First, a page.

Iran Parliament approves the last three Ministers in Ahmadinejad’s Cabinet. Iran’s parliament approved on Sunday the last three ministers in President Mahmoud Ahmadinejad’s 21-member cabinet after rejecting his original choices earlier. Parliament voted to support Ahmadinejad’s new candidates for the energy, welfare and education portfolios. (Alsumaria)

Saudi cleric accuses Iran of ties to Yemeni rebels. Saudi Arabia’s most senior cleric accused Iran on Monday of supporting Shiite rebels whose war with the government of neighboring Yemen has spilled across the border and drawn in Saudi firepower. Yemen and the Saudis have accused Iran of sending money and weapons to the rebels to aid their fight against government forces – a sporadic five-year battle that has intensified dramatically since August. Iran denies the charge. The rebels prompted the intervention of Saudi warplanes and artillery at the start of this month by attacking a Saudi patrol across the border. The fighting has raised concerns of another proxy war in the Middle East between the region’s dominant Shiite power, Iran, and Sunni rival Saudi Arabia, a key Arab ally of the United States. (Haaretz)

YEMEN: Malnourished children arriving at al-Mazraq IDP camp. Aid workers at al-Mazraq camp for internally displaced persons (IDPs) in Haradh District, Hajjah Governorate, northernYemen, say more and more children are arriving at the camp in a state of moderate or severe malnourishment. (IRIN)

An anxious wait in Afghanistan. While the United States agonizes over its Afghan policy, even with the re-election of President Hamid Karzai now settled, the country remains in limbo. Warlords and powerbrokers jockey behind fortified walls in the capital, while the United Nations and other organizations keep their heads down. Only the Taliban appear unfazed. (Asia Times)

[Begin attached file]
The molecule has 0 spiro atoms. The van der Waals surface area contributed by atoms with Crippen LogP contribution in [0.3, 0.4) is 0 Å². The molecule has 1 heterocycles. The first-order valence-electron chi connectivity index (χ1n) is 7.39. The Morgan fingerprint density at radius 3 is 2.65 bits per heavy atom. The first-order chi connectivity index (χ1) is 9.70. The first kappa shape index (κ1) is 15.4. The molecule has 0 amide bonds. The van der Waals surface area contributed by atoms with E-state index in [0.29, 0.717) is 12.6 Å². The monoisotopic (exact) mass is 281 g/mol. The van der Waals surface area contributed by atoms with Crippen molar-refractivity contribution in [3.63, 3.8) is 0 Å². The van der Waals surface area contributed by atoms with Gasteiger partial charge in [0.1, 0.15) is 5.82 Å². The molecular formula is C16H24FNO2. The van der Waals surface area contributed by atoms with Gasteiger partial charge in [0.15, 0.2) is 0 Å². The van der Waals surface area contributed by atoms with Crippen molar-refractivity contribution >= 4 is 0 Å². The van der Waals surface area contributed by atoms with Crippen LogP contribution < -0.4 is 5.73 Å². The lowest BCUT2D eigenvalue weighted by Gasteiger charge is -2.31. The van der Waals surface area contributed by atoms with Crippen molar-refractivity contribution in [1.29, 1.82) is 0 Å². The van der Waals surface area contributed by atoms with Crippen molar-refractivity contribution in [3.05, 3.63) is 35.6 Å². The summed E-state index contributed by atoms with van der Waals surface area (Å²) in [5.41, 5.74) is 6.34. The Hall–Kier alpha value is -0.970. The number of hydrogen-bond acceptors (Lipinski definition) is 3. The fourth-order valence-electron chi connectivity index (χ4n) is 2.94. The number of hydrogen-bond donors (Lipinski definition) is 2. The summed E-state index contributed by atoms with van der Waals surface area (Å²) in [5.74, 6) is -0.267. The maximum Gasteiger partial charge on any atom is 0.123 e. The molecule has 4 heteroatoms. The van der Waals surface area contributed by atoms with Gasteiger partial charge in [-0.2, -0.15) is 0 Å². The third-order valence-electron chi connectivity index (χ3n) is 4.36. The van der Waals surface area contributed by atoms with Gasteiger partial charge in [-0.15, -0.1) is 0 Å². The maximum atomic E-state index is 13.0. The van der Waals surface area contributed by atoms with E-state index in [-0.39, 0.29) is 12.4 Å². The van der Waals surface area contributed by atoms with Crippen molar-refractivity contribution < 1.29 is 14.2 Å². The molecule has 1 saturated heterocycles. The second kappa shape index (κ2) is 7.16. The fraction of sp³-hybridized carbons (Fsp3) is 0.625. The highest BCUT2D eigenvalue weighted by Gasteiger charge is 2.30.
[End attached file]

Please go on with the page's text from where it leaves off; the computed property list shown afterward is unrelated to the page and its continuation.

Azmeh and Zubaida Join the Neolibralism Debate. Neo-liberalism in Syria… (Syria Comment)

Another Shoe Drops in the NIAC Story. Following up on our coverage of the campaign to destroy the National Iranian-American Council (NIAC), Josh Rogin at the Cable has more information on the background to the attacks. The most interesting revelation concerns Hassan Daioleslam, the Iranian-American journalist — accused by critics of ties to the Mujaheden-e Khalq (MEK) terrorist group — who is being sued by NIAC for defamation and who appears to have been the source for the recent Washington Times hit piece on NIAC. Newly released documents make clear that Daioleslam (portrayed by his hawkish supporters as merely a concerned human rights and democracy advocate) has been only the public face of a group of Washington neoconservatives aiming to bring down NIAC as a way to undercut the Obama administration. (Jim Lobe)

Barack Obama does Tokyo. Obama’s Tokyo speech, delivered on November 14, 2009 at a glittering downtown concert hall gave a select audience the chance to savor the president’s trademark rhetoric, read aloud in now-familiar endearing tones, accompanied by slightly jarring Janus-like sideward glances, eyes darting back and forth between twin teleprompters. (Frontier International)

Baghdad sends oil delegation to KRG. Two of Iraq’s three deputy oil ministers arrived Sunday in Erbil, the capital of Iraq’s semi-autonomous Kurdish region, leading a delegation aimed at patching up a bitter, three-year feud over the control of oil deals and oil laws. (Iraq Oil Report)

Pakistan: PM to chair Balochistan assembly members’ meeting. Prime Minister Gilani will be chairing a meeting of all members of the Balochistan provincial assembly on Monday. (Dawn)

In China, Obama to Press for Tough Stance on Iran. President Obama, fresh from making progress in his efforts to get Russia on board for possible tough new sanctions against Iran, now looks to China. (New York Times)

Ankara denies ‘implicit deal’ with France on its EU bid. The Turkish capital has firmly rejected recent news reports which have suggested the presence of an agreement between France and Turkey that would establish an alternative to the latter’s European Union membership prospects and has presented Turkey-France bilateral relations as “free” from Turkey’s EU membership issue. (Today’s Zaman)